Digital transformation has been underway in the banks for some time. While online banking was transformative in that it brought about a real alternative to the branch, and enabled customers to access banking 24/7, it could be said that the first deployment of what people would regard as ‘digital’ services was mobile banking.

In response to consumer demand, the mantra “mobile first” now drives many projects.

The phenomenal rate at which mobile was adopted to become a major channel for the banks, in response to consumer demand, has certainly changed how they look to provide consumer services. The mantra “mobile first” now drives many projects. This uptake was driven by the surge in Smartphone adoption which coincided with a re-architecture of many banks internal systems allowing new vendors to integrate more easily.

The popular adoption by consumers of digital banking is clearly reflected in the strong growth in transaction activity across all digital channels. As the latest BPFI Payments Monitor shows, over 21 million transactions were undertaken here in Q2 2017 alone, representing a 19.4% year-on-year increase. Over the same period there’s also been explosive growth in contactless card transaction volume (up 138%) and value (up 149%). Almost €0.7 billion was spent through contactless payments in Q2 2017.

Now it is regulation that is driving competition, especially in Europe. Directives such as the Payment Services Directive (PSD2) mandate the banks to provide access to authorised third parties to allow them to execute payments and retrieve customer data – with their permission of course. This is seen as a game-changer for the industry and the expectation is it will stimulate a wave of digital innovation, allowing new financial services players to enter the market.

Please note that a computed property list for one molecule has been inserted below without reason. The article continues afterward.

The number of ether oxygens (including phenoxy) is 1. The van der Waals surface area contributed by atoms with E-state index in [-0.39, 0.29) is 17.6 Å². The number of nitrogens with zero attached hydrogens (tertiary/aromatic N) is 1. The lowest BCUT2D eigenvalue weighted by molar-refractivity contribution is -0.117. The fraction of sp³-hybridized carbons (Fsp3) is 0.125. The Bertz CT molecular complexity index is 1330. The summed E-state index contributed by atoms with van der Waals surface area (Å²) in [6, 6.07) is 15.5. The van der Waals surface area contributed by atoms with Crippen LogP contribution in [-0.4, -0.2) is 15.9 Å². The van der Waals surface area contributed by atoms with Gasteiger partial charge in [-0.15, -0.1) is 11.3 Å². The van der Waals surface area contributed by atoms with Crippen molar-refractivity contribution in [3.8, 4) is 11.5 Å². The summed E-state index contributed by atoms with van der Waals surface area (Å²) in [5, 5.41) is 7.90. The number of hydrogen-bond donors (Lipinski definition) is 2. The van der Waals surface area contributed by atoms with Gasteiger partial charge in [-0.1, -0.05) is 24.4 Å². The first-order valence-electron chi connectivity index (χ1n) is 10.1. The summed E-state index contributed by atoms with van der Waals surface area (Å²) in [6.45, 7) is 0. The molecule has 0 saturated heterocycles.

This presents several challenges for the banks:

 
  • new, nimble single service FinTechs who focus on a single service and compete by providing slick user experiences;
 
  • digital-only banks who develop a core account platform and then use open Application Programming Interfaces (APIs) to integrate the best-of-breed single product FinTechs. This partnering for services will allow their product catalogue to be almost infinitely extendable at little development cost to them;
 
  • large digital players will utilise this new, rich payment data to become aggregators of financial services, positioning themselves between the banks and their customers. Francisco González, BBVA’s Executive Chairman since 2000, believes that sooner or later these giants of the internet—Amazon, Facebook, Google—will be his main rivals. In a recent Economist article, he said “the digital world doesn’t allow many competitors”, and that in 20 years the ranks of banks worldwide could be thinned considerably as they will need scale to survive.
 

Maurice Crowley, Director of Banking & Payments, speaks at a FPAI/BPFI event. Photo credit: BPFI

However, regulation bites both ways. New entrants often fail to understand the complexity, time and effort required to achieve authorisation and continue to meet on-going obligations. It can be a long expensive road for FinTechs before they can onboard their first paying customers.

The banks on the other hand are particularly skilled in working to these standards and already have large customer bases. As a result, we are seeing an increasing level of cooperation. The FinTechs are nimble, focused and digital, but have shallow revenues and small customer bases. Banks understand regulation and have the customers, but are lumbered with legacy systems; cooperation makes sense on many levels.

A surprise benefit of this new mandated regulation is that the banks have been pushed into creating open APIs earlier than they might have planned. However, having these tools now is giving them the means with which to compete in this new digital world. Many banks are now asking themselves why they can’t become FinTechs themselves.